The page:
Nicaragua files case at World Court against Germany for aiding Israel

Nicaragua files case at World Court against Germany for aiding Israel
Nicaragua on Friday accused Germany of facilitating genocide in Gaza in a case started in the International Court of Justice, by giving support to Israel.
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A view of the hall during the public hearings at the International Court of Justice (ICJ) on legal consequences of Israeli actions in the Palestinian territory on February 26 [Getty]

Nicaragua has filed a case at the International Court of Justice against Germany for giving financial and military aid to Israel and for defunding the UN Palestinian refugee agency (UNRWA), the UN's top court said on Friday.

Nicaragua asked the ICJ, also known as the World Court, to issue emergency measures requiring Berlin to stop its military aid to Israel and reverse its decision to stop funding UNRWA.

The German Foreign Ministry did not immediately respond to a request for comment. The court usually sets a date for a hearing on any requested emergency measures within weeks of a case being filed.

According to Nicaragua's claim, Germany is violating the 1948 Genocide Convention and the 1949 Geneva Conventions on the laws of war in the occupied Palestinian territories.

"By sending military equipment and now defunding UNRWA which provides essential support to the civilian population, Germany is facilitating the commission of genocide," Nicaragua said in its legal filings.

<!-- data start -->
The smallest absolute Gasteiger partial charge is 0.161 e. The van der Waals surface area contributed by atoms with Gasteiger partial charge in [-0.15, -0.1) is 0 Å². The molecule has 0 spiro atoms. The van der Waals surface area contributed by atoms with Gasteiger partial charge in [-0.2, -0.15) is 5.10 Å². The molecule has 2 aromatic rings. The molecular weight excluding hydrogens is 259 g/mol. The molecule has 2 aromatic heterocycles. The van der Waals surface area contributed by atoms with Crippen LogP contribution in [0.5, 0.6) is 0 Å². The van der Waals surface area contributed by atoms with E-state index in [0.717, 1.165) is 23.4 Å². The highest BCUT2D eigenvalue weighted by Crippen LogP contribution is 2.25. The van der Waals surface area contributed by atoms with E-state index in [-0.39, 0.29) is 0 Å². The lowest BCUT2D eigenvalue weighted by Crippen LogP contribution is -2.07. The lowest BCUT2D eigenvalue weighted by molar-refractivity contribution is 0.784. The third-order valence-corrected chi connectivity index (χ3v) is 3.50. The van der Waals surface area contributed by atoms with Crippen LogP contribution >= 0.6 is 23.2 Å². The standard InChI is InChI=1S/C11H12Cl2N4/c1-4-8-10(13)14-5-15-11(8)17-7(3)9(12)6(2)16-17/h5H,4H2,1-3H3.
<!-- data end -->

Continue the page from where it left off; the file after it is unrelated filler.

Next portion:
Major donors to UNRWA, including the United States and Germany, suspended funding after allegations that around 12 of its tens of thousands of Palestinian employees were suspected of involvement in the October 7 attacks in Israel by Hamas.

Nicaragua's filing adds that emergency measures were needed because of Berlin's "participation in the ongoing plausible genocide and serious breaches of international humanitarian law" in the Gaza Strip.

This claim builds on the case South Africa brought against Israel for allegedly committing genocide against Palestinians in Gaza.

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Last month the ICJ said South Africa's claims that Israel violated the genocide convention were not implausible and ordered emergency measures, including a call for Israel to halt any potential acts of genocide in Gaza.

Israel has denied allegations of genocide and said it has the right to defend itself.

Under the genocide treaty countries not only agree not to commit genocide but also to the prevent and punish any possible genocide. It also makes complicity in genocide and attempting a genocide a violation of the treaty.

Germany is one of the largest arms exporters to Israel together with the United States, according to UN experts. 

On Friday, the European Commission emphasised that it was maintaining its funding of UNRWA while reviewing arrangements in light of the Israeli allegation.

The commission said it was releasing 50 million euros ($54 million) to the UN agency next week with a further 32 million euros to follow later.

Hamas's unprecedented October 7 attack on southern Israel resulted in the deaths of about 1,160 people, according to Israeli figures.

The group also took about 250 hostages, 130 of whom remain in Gaza, including 31 that Israel says are presumed dead.

The health ministry in Gaza on Friday gave the death toll in the strip from the unrelenting Israeli retaliation as 30,228, mostly women and children.

On Friday a spokesman for the UN humanitarian office OCHA said that "if something doesn't change, a famine is almost inevitable" in the besieged territory.